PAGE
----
Thursday, 24 June 2010

Global Radio: has the Heart gone from local commercial radio?

Global, the parent company of your local Heart radio station has announced plans to reduce 33 to 15.  Having worked in commercial radio for 10 years, I felt I had to say something to someone (or no one in the case of this blog!)...

In 1999 I entered the world of commercial radio, after completing a postgraduate diploma in broadcast journalism. I spent a hugely happy 10 years of my life pretending I was working, when really I was getting paid (not very much) to do something I loved.  I interviewed pop stars, politicians and plethora of inspirational, devastated or crazy members of the public. We laughed a lot, we cried sometimes and we had some incredible opportunities and experiences. I went to Kenya with 800 paratroopers, I watched murderers plead with the public to help find the family member they'd just killed, I broadcast live from outside Harold Shipman's surgery on the night he was convicted, Trinny and Susannah scarred me for life and made great radio when they destroyed what I was wearing on-air. See, I said I loved it, and I really did.  I feel incredibly blessed to have so many wonderful memories, which is why I was so sad to read the about the changes Global will be making.

I am very clear in my head while I type this, that it isn't some bitter rant at Mr Tabour (or any past CEO, and there have been a few!) I hope it doesn't read like one. I am not bitter. I loved my time at what was Capital Radio and then became GCap and then Global. I am sad for my ex-colleagues and friends who've been put at risk of redundancy, for some of them the third time in less than eight years. But I also recognise that many listeners have noticed no discernible difference between what they listened to when I first started broadcasting in 1999 and now.

I notice, of course I do, to me it's so easy to hear.  In 1999 your local radio station broadcast live 24 hours a day 365 days a year, usually from an industrial estate or shopping centre just down the road. Invicta FM (now Heart Kent) broadcast from the John Wilson Business Park, Whitstable, but listeners in Canterbury, Maidstone, Margate and Dover all thought the station was based in their town.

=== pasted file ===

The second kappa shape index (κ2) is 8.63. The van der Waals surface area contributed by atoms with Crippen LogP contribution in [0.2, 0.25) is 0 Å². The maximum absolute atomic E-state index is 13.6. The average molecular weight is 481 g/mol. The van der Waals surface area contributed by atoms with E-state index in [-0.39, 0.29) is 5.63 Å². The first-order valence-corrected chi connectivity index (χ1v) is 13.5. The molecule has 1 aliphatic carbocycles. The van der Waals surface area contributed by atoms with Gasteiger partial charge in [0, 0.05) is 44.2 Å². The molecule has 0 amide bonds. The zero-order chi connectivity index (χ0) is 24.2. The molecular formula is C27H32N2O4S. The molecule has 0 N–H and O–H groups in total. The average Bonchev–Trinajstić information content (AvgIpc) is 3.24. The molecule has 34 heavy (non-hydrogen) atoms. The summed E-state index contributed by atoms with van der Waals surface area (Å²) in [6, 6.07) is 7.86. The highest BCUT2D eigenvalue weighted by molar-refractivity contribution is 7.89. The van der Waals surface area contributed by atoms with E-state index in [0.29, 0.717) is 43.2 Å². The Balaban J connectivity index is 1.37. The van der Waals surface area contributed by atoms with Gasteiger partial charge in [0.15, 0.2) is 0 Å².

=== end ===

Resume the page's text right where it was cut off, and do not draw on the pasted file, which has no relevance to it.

There was an on-air team of around:

  • 15 DJs, the jocks (known internally as The Talent, to be said with tongue firmly placed in cheek!)
  • A breakfast show producer
  • A station producer
  • Between 6-7 in the news team 
  • Traffic and travel reporters (isn't traffic and travel the same thing?!) 
  • The guy or girl in the plane (yes, there really was someone in a plane) 
  • And numerous work experience wannabes
Now, the breakfast show is local and live and so is drivetime, but everything else is "networked" from London and sometimes pre recorded, and the newsroom has a staff of two. 

Does the listener notice? Can they hear:

  • The telltale pauses coming in and out of ad breaks 
  • The pre-recorded news bulletin which is slightly clipped at the start
  • The presenter who name checks the wrong station or website
  • The dead air at 3am
  • The generic weather bulletin for the entire South coast, recorded on a Friday night to be broadcast across the weekend
  • The local murderer found guilty at 11am, who you won't find out about till the next local news bulletin at 4pm 
  • The pre-recorded show mistakenly broadcast in it's entirety again the next week 
The RAJAR (Radio Joint Audience Research) figures would suggest not. And it is because the listeners don't notice, or don't care, and keep listening, that it makes financial sense for Global to do this.

I don't have some big point to make, I don't blame one person or group of people, industries change and evolve, and that isn't a bad thing. I just wanted to tell you how wonderful local commercial radio was to work in. And what a shame it is that so many fantastically talented and passionate people risk losing the job they love. I can say with confidence and from experience though: the world outside of radio is scary, but it can also be enormously rewarding and occasionally even a little bit fun!  

To read more about the Global changes:

  • The Guardian's John Plunkett wrote an article, complete with lots of comments
  • eRADIO, a weekly newsletter, dedicates their latest version to the changes
  • Some local papers, like the Crawley News, have covered the closure of their local station
If you work in local radio and want to comment below please do, alternatively if you listen to local radio and have or haven't noticed changes please let me know.